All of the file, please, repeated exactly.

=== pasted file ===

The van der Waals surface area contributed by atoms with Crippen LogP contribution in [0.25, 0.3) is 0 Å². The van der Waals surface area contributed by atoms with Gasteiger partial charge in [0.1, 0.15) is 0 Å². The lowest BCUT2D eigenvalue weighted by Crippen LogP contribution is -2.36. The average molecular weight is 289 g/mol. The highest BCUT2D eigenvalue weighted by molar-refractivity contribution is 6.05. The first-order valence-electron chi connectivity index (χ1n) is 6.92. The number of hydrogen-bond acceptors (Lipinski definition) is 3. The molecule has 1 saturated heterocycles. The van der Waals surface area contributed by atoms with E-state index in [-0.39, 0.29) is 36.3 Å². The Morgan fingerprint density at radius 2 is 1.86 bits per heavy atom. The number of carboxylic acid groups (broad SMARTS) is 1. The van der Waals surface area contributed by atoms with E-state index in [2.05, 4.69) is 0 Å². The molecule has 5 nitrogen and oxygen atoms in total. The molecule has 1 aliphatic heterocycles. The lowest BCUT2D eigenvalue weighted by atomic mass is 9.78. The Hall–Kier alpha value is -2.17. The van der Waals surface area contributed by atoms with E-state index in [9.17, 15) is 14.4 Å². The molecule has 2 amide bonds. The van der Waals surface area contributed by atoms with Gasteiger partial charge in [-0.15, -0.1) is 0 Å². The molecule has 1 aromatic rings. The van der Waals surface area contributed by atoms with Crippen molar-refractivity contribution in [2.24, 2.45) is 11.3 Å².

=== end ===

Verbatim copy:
The van der Waals surface area contributed by atoms with Crippen LogP contribution in [0.25, 0.3) is 0 Å². The van der Waals surface area contributed by atoms with Gasteiger partial charge in [0.1, 0.15) is 0 Å². The lowest BCUT2D eigenvalue weighted by Crippen LogP contribution is -2.36. The average molecular weight is 289 g/mol. The highest BCUT2D eigenvalue weighted by molar-refractivity contribution is 6.05. The first-order valence-electron chi connectivity index (χ1n) is 6.92. The number of hydrogen-bond acceptors (Lipinski definition) is 3. The molecule has 1 saturated heterocycles. The van der Waals surface area contributed by atoms with E-state index in [-0.39, 0.29) is 36.3 Å². The Morgan fingerprint density at radius 2 is 1.86 bits per heavy atom. The number of carboxylic acid groups (broad SMARTS) is 1. The van der Waals surface area contributed by atoms with E-state index in [2.05, 4.69) is 0 Å². The molecule has 5 nitrogen and oxygen atoms in total. The molecule has 1 aliphatic heterocycles. The lowest BCUT2D eigenvalue weighted by atomic mass is 9.78. The Hall–Kier alpha value is -2.17. The van der Waals surface area contributed by atoms with E-state index in [9.17, 15) is 14.4 Å². The molecule has 2 amide bonds. The van der Waals surface area contributed by atoms with Gasteiger partial charge in [-0.15, -0.1) is 0 Å². The molecule has 1 aromatic rings. The van der Waals surface area contributed by atoms with Crippen molar-refractivity contribution in [2.24, 2.45) is 11.3 Å².